Williams is known for her scientific contributions to nanotechnology as well as her leadership in providing technical input to policy for clean energy and national security
Ellen D. Williams, a Distinguished University Professor in the Department of Physics and the Institute for Physical Science and Technology at the University of Maryland, has been named director of the university’s Earth System Science Interdisciplinary Center (ESSIC) for a five-year term beginning July 1, 2020.
Established in 1999 through a cooperative agreement with the Earth Sciences Division at NASA’s Goddard Space Flight Center, ESSIC supports research, teaching and career training in Earth system science.
“With Ellen Williams at its helm, ESSIC is in an excellent position to expand its leadership in Earth system science research,” said Amitabh Varshney, dean of UMD’s College of Computer, Mathematical, and Natural Sciences. “Ellen has successfully led large organizations throughout her career, and she has vast experience in interdisciplinary research related to energy and national security.”
The broad goal of ESSIC is to understand the relationships between Earth’s atmosphere, oceans, land masses and biosphere, with a focus on the influence of human activities on Earth’s coupled systems. Major research thrusts include numerical weather prediction, climate variability and change, atmospheric composition and processes, the global carbon cycle and the global water cycle. ESSIC has 18 academic faculty members, over 140 professional-track research faculty members and annual research awards of over $45 million.
ESSIC also administers the Cooperative Institute for Satellite Earth System Studies (CISESS), a joint center with the National Oceanographic and Atmospheric Administration’s (NOAA) National Environmental Satellite and Data Information Service. The establishment of CISESS in 2019 built on NOAA’s long-term partnership with UMD, which included the Cooperative Institute for Climate and Satellites (CICS) from 2009 to 2019 and the Cooperative Institute for Climate Studies from 1984 to 2009.
As the largest research center at UMD, ESSIC serves a unique role as a collaboration hub within the national Earth system science research community by linking research efforts at UMD’s Departments of Atmospheric and Oceanic Science, Geology, and Geographical Sciences with NASA and NOAA.
“I am honored to have the opportunity to serve as the director of the Earth System Science Interdisciplinary Center,” Williams said. “Its mission is core to addressing the issues of climate change in the context of the world’s ecosystem. I am looking forward to working with ESSIC’s talented scientists in this crucially important mission.”
Williams is a member of the National Academy of Sciences and a foreign member of the Royal Society (London). She is also a fellow of the American Association for the Advancement of Science, the American Academy of Arts and Sciences, the American Physical Society, and the American Vacuum Society.
Williams came to UMD in 1981 for a postdoctoral fellowship and rose to the rank of professor by 1991. At Maryland, she established an internationally recognized research program in experimental surface science, exploring fundamental issues in statistical mechanics and nanotechnology. She also pioneered the use of powerful scanning tunneling microscopy to study the surface of materials such as silicon at the atomic level. In 1996, Williams founded the University of Maryland Materials Research Science and Engineering Center, serving as its director until 2009.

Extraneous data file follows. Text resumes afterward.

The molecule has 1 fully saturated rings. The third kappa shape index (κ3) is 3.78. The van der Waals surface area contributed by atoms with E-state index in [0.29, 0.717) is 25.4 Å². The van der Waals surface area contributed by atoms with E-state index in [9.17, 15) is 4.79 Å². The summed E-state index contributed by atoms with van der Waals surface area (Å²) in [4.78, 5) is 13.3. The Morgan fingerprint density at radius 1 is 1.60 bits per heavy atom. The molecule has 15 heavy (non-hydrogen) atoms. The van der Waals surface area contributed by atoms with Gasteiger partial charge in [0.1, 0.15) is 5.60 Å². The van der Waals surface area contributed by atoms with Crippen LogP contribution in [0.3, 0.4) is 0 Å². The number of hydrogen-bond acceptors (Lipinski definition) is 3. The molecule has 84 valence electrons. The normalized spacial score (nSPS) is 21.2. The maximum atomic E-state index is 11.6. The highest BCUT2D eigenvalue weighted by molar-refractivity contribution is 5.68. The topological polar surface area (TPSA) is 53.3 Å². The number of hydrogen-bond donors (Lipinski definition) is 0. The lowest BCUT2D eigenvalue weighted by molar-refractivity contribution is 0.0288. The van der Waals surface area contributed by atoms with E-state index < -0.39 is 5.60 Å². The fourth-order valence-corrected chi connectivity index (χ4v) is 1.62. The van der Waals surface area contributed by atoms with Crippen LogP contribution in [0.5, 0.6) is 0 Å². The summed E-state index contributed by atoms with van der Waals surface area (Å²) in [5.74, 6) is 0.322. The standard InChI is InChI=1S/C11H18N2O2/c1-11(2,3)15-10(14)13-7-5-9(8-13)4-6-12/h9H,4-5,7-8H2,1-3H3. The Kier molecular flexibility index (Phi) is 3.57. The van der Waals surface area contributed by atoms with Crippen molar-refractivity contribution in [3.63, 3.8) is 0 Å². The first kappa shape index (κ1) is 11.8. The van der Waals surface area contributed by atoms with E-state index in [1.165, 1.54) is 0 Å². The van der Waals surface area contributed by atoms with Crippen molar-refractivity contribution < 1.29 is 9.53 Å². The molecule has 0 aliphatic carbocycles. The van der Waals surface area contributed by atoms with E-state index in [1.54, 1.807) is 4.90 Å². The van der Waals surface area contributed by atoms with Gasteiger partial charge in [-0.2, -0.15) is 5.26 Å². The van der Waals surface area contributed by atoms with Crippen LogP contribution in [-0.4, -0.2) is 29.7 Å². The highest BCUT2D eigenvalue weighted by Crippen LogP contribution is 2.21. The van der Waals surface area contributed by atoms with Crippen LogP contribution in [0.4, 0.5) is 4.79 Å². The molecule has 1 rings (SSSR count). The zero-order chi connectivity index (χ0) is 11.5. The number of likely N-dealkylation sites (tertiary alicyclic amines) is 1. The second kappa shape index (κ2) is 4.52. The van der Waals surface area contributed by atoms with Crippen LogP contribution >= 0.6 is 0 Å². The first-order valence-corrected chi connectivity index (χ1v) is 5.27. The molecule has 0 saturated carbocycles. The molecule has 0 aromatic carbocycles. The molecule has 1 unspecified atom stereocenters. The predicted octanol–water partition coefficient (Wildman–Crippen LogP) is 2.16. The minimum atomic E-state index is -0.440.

Williams served as the chief scientist for British Petroleum (BP) from 2010 to 2014, where her work included sustainability studies in collaborations including the Carbon Mitigation Initiative at Princeton University and the Energy Biosciences Institute at the University of California, Berkeley and the University of Illinois. In 2014, she was confirmed by the U.S. Senate as the director of the Advanced Research Projects Agency-Energy (ARPA-E). Williams led the agency in its mission to advance high-potential, high-impact clean energy technologies that are too early in development for private-sector investment.
Williams returned to UMD in January 2017. Since then, she has been working on bridging policy and technology perspectives for clean energy innovation. Recently, she completed a report to the State of Maryland on “The Present Status and Future Potential of Maryland’s Clean Energy Innovation System.”
She received her bachelor’s degree in chemistry from Michigan State University in 1976 and her Ph.D. in chemistry from the California Institute of Technology in 1981.
Williams succeeds Fernando Miralles-Wilhelm, who is leaving UMD to become dean of the College of Science at George Mason University in Virginia. He served as interim director of ESSIC since January 2016.
Since arriving at UMD in 2013, Miralles-Wilhelm led efforts to secure the five-year, $175 million cooperative agreement with NOAA in 2019 to form CISESS; the five-year, $64.8 million cooperative agreement with NASA’s Goddard Space Flight Center for ESSIC in 2017; and the five-year, $93 million cooperative agreement with NOAA for CICS in 2014. He served as principal investigator for the three programs. Since July 2018, he also served as chair of UMD’s Department of Atmospheric and Oceanic Science.
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About the College of Computer, Mathematical, and Natural Sciences
The College of Computer, Mathematical, and Natural Sciences at the University of Maryland educates more than 9,000 future scientific leaders in its undergraduate and graduate programs each year. The college’s 10 departments and more than a dozen interdisciplinary research centers foster scientific discovery with annual sponsored research funding exceeding $200 million.